QUESTION AND ANSWER SESSION:

 

CAN YOU TALK ABOUT THE PROCESS OF GETTING ROSS IN THE CAR AND TO GET HIS SEAT FITTED?  IS HIS SITUATION OPEN ENDED WITH YOU?  “The situation unfolded is that when we were at the hospital that evening there was actually no discussion at that point because that wasn’t the focus.  You were 100 percent trying to support the family and just all of us were concerned about Ryan’s situation at that point.  Once we had learned of his status through his dad from the doctors, there was a group of us – Jack Roush, Kevin Kidd, Tommy Wheeler, Scott Graves, myself and Mark Rushbrook from Ford has a conversation about what was the right direction to go, and the first call that Kevin Kidd and I made was to Ross Chastain the next morning, along with Jim and Chip.  At this point, I would say it’s open ended because, I’ll answer another question that I’m sure will come up, is we don’t have a timetable for Ryan’s return.  I can tell you what his timetable would like to be, which is soon as possible, but there’s some other hoops that he’s got to jump through before that happens.  Right now, we’re just taking it one race at a time.  Our arrangement with Ross is if we need him, he should be available.”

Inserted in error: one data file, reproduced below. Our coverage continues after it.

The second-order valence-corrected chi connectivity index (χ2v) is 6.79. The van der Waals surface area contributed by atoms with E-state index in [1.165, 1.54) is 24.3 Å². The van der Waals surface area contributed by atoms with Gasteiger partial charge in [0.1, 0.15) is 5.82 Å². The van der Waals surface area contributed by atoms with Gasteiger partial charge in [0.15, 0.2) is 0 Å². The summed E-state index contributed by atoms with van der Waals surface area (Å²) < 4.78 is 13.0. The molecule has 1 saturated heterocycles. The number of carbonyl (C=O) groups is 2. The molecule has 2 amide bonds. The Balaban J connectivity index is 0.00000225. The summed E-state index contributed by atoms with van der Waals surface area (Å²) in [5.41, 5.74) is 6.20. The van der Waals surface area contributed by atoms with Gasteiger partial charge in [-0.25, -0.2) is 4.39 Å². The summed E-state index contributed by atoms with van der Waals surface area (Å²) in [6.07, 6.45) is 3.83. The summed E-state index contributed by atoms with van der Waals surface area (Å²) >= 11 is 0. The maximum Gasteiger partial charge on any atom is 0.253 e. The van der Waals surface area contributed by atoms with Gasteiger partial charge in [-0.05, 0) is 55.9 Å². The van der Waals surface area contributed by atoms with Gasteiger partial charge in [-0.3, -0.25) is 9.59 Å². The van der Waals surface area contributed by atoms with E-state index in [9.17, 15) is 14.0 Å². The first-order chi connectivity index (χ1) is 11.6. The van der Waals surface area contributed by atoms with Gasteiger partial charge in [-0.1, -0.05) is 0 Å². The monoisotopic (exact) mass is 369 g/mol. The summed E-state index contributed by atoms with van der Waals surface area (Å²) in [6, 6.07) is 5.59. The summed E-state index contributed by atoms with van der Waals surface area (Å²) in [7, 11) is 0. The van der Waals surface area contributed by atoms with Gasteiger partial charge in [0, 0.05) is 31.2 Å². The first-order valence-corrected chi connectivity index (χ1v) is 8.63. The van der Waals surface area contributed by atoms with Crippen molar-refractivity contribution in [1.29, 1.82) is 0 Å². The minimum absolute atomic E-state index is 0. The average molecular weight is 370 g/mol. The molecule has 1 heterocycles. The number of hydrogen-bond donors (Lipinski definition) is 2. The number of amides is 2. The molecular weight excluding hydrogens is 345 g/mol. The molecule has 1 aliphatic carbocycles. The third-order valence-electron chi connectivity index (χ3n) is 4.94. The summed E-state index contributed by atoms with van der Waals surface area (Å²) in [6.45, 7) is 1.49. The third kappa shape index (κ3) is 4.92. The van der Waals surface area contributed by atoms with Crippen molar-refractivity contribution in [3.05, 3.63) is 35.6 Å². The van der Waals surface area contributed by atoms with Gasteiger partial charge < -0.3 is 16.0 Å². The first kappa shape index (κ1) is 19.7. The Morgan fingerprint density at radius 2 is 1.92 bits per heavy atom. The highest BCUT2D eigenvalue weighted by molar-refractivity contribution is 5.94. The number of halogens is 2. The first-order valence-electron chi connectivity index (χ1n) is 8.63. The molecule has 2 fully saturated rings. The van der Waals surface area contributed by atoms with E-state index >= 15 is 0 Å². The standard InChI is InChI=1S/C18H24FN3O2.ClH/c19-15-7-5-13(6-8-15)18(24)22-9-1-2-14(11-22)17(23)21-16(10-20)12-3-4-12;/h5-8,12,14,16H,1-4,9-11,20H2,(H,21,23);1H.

WHAT PROCESS DOES THE TEAM AND RYAN HAVE TO GO THROUGH FOR HIM TO GAIN CLEARANCE?  “The first thing I would say is that I’m thankful that we’re actually even able to have this dialogue about that question because that was not something any of us were certain about when this happened, so it’s a great conversation to be having.  The reality is there are three groups that are going to dictate when he returns because he has expressed unequivocally that this is where he wants to be and he wants to be back in a race car.  Those three groups are gonna be Ryan and his family, his doctors, and then NASCAR and their medical team.  Our assumption is once all three of those sign off, then we’ll see him back in a race car.”